7 Dangers of Embracing Mere Therapeutic Forgiveness

I’ve been preaching the past couple weeks on forgiveness. In preparing I’ve found Chris Brauns’ work, Unpacking Forgiveness, to be immensely helpful. A position that I have held for awhile now is that forgiveness isn’t simply about us. We don’t forgive someone primarily because we release ourselves from some prison of bitterness. Though that is certainly a benefit—we forgive because God forgave us.

I’ve also held the position, for a while now, that there is a difference between the posture of forgiveness and actually living in reconciliation with someone. I can forgive you—as in, absorb the cost of your sin, not hold your sin against you, etc.. But I cannot fully forgive you—in the everything is reconciled since—until you repent. I’m convinced we have to hold this position as it relates to God’s forgiveness of us, otherwise we must embrace universalism.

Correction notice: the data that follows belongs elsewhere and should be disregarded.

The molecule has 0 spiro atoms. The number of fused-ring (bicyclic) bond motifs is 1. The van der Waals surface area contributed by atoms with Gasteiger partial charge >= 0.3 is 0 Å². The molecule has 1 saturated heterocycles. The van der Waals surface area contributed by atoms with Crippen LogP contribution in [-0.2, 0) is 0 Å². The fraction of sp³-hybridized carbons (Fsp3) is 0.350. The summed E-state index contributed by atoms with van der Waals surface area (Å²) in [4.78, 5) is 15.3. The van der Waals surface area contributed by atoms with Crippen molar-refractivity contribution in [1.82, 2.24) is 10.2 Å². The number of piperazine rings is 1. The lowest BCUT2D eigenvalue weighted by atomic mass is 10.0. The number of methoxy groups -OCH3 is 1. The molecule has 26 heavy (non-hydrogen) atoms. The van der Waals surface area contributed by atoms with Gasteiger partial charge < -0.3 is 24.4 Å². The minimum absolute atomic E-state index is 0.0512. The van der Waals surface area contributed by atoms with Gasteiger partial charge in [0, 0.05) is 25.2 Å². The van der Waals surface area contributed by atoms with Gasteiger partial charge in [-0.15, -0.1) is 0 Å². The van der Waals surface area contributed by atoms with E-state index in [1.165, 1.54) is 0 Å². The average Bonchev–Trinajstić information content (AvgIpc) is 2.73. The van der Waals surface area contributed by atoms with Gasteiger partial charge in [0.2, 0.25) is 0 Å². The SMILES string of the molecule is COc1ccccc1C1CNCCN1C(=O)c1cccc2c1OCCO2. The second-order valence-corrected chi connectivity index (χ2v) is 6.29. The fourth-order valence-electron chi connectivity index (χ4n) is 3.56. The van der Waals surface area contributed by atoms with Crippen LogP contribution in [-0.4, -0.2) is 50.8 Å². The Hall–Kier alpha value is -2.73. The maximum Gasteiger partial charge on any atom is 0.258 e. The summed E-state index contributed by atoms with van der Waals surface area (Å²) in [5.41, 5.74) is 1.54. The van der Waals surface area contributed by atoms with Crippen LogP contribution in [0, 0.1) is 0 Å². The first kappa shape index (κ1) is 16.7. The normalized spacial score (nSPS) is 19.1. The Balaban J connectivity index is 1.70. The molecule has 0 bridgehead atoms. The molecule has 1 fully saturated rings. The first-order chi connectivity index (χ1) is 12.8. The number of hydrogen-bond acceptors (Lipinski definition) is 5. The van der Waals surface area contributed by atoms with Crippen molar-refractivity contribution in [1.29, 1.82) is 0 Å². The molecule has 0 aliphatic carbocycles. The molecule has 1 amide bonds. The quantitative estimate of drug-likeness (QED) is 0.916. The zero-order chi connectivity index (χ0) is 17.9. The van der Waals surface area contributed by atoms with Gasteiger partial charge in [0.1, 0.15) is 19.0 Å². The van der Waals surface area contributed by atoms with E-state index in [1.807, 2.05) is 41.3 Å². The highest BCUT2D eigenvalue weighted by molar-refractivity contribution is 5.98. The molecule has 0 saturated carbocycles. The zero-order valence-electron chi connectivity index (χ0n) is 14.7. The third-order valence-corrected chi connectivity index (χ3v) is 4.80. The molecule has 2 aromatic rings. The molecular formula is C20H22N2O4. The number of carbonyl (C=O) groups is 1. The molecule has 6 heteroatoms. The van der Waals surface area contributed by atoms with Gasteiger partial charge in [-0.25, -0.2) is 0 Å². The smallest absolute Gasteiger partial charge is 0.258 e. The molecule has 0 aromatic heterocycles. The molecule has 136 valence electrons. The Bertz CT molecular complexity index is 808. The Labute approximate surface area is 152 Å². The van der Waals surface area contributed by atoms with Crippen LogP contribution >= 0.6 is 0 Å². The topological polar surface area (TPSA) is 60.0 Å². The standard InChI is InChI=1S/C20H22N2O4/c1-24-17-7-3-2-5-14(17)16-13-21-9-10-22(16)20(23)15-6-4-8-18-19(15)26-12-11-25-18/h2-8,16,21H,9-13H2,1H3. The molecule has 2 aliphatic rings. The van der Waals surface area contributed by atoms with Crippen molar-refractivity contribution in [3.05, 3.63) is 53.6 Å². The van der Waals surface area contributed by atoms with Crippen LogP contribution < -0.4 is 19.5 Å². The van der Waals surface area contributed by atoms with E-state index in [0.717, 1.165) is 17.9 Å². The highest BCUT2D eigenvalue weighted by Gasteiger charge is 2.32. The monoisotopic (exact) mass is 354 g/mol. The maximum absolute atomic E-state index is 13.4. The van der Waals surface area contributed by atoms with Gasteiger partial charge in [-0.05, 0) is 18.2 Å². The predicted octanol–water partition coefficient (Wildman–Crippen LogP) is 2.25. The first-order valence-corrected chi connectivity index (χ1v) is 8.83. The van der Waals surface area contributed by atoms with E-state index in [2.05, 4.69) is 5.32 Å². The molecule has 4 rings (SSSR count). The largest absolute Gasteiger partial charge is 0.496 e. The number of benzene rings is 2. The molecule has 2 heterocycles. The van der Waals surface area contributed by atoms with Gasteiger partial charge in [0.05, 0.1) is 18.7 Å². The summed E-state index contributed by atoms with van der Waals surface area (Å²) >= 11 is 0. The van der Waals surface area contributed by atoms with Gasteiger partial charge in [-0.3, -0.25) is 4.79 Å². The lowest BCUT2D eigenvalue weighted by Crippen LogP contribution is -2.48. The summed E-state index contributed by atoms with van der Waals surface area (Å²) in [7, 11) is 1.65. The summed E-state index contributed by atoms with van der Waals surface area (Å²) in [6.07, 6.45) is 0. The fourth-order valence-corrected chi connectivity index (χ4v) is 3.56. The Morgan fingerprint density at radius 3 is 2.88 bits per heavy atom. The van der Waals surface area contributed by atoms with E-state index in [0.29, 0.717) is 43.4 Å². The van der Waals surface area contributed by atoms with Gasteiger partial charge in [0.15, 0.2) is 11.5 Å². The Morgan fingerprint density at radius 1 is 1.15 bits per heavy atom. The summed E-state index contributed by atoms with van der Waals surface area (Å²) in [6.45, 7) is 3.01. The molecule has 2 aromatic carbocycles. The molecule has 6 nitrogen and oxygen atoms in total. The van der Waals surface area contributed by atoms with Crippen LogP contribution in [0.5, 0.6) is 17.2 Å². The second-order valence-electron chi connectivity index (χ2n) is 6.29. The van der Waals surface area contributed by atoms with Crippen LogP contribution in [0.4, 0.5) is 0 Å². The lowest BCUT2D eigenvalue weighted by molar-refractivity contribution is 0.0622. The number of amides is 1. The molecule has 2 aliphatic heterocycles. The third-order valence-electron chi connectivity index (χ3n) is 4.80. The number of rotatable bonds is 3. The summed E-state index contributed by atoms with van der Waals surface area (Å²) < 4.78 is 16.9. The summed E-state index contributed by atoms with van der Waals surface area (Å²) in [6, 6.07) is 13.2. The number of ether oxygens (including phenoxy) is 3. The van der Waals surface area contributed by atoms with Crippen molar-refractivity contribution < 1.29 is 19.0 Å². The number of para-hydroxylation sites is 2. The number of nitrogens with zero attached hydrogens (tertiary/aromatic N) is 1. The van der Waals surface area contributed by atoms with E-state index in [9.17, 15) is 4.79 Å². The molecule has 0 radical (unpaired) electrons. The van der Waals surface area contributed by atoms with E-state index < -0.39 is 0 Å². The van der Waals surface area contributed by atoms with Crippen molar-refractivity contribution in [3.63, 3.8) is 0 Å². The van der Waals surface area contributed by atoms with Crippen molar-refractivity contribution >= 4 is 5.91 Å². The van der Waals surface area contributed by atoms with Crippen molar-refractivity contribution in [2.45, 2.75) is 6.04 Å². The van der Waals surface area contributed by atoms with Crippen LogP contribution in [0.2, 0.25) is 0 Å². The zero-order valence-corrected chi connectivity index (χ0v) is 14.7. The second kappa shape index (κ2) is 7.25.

Brauns does a phenomenal job of showing the difference between biblical forgiveness and what he terms therapeutic forgiveness. Therapeutic forgiveness is more the feeling of forgiving someone. Your forgive them in your heart or in your mind. It becomes “an emotion rather than a transaction or commitment between two parties”. (65) For me, I don’t believe the therapeutic forgiveness is absolutely wrong. I just believe it is incomplete. But when it becomes what we primarily mean by forgiveness then it becomes extremely unhelpful.

Brauns lists 7 problems we have when therapeutic forgiveness becomes our sole definition for forgiveness:

  1. It distorts people’s understanding of true forgiveness. To say that two offenders are equally forgiven when one repents and the other does not is to cheapen the beauty of reconciliation and true biblical forgiveness.
  2. It attempts to redefine how people understand God’s forgiveness. Forgiven people aren’t in hell, but therapeutic forgiveness would force us into that position.